Bulldogs, in general, are much less hyper than, say, an AmStaff or a American Pitbull Terrier, shorter, and stockier. Again, Bulldogs are not performance dogs, they are *clowns*. And no, not all “Pit Bull” type dogs eat people just for fun. Pit Bulls were bred for fighting other dogs, not for eating people. A fighting dog cannot be aggressive to humans, since handlers must break up the fight. In other words, a well bred Pit Bull is not aggressive to humans (and as such, a Pit Bull doesn’t even make a great guard dog). However, as with any dog (which has the size and strength to do damage), a combination of poor genetics, poor breeding, bad owners, and a little bad luck can lead to a problem dog. (And of course, media hype plays a roll in this as well). So make sure you do your research and find a good breeder with a good history of producing good dogs !!
No. They *like* people. Like most dogs, one might protect you if you were in trouble, but it is unlikely. However, most people are terrified of Bulldogs, so this is (sometimes) protection enough. [One can use this as a convenient barometer of good taste — those terrified by Bulldogs are Philistines] Whether or not *any* dog should be used for guarding is good flamebait.
No, they are very quiet in general. They do snore, belch and can be flatulent, so they tend to be noisy in other ways. Some people think this is comforting. Well, at least two people do because my SO does and I do. The contented snore of the Bulldog by my bed is the best lullaby that I can imagine.
Another imponderable…no one is sure why they are so stunning, they just are.
Inform me. I will deal with them or utter some sage and witty repartee like “So’s your momma!”.
As a breed, they have large heads and small hips and therefore small birth canals. Well, that’s the commonly held belief which is probably just a myth.
Here are some other reasons for C-sections:
Bulldog Bitches, due to their high tolerance for pain, often ignore nature’s signals to “Push” the puppies out. Any dog can take a long time to deliver an entire litter of puppies. An hour or more between pups is not unusual, and if the litter is large, the delivery time can last 8 or more hours. Bulldogs will just forget it, and go to sleep.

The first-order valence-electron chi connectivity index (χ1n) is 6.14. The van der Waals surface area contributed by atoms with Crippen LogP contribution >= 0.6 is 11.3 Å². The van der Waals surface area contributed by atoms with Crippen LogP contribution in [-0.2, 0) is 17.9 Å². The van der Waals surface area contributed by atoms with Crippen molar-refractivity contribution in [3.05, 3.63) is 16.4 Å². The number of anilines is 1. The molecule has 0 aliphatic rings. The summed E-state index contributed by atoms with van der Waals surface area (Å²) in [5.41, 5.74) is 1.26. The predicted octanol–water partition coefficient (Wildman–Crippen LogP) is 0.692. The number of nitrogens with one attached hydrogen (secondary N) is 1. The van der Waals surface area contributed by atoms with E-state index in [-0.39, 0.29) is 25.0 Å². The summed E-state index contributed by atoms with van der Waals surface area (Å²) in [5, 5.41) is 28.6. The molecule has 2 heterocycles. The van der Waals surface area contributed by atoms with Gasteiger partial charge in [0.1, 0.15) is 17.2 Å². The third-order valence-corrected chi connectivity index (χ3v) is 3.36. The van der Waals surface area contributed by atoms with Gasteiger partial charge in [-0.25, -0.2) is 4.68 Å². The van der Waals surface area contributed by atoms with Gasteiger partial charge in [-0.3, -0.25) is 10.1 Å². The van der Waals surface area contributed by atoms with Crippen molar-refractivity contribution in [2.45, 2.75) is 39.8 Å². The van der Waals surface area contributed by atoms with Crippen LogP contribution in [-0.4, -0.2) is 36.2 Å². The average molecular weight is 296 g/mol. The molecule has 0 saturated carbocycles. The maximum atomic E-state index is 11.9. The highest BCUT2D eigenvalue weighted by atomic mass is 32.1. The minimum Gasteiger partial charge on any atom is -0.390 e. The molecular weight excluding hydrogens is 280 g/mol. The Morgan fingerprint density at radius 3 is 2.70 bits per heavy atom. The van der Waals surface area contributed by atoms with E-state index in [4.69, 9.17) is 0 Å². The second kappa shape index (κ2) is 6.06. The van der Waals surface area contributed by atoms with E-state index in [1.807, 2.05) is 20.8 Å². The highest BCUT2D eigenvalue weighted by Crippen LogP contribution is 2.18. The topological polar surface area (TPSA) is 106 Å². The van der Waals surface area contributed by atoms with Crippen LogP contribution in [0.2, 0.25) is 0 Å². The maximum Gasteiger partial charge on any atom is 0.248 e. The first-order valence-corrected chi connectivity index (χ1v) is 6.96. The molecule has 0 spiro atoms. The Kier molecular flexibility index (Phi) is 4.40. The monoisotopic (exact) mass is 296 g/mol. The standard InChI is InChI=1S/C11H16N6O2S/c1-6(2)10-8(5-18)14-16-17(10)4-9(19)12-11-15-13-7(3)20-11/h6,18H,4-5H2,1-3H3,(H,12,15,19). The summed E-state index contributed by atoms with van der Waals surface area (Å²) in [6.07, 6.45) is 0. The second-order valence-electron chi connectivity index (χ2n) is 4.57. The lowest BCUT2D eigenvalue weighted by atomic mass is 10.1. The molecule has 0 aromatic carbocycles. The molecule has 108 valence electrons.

Secondly, Bulldogs have a higher than normal record of producing “Anasarca” puppies. These are fetuses that do not drain fluid in a normal manner, and end up as water-filled puppies, often weighing two to three times what a normal pup weighs. They are so large that they will not fit through the pelvic opening in the birth canal. If this is one of the first puppies in line to be delivered, none behind it will get out. Until the availablility of ultra sound, there was no way of predicting if the bitch had one of these in-side her. Even with ultrasound, it is difficult. A number of years ago, U of Michigan conducted a study trying to determine what caused this problem (it also happens with human babies). Ultra sound was used to try to determine when the water problem developed during the gestation period. No predictable patterns were discerned. The problem seemed to be related to a zero thyroid function in the fetus. Generally, these pups do not live more than a few minutes, even born through C-Sections.
So the C-Section is routinely used to avoid having to do one on an emergency basis, whether due to an Anasarca pup, or just to make sure that all have been delivered naturally… how do you know how many are there? The high value of a bulldog puppy makes it cost effective to do the C-section rather than risk loosing even one puppy.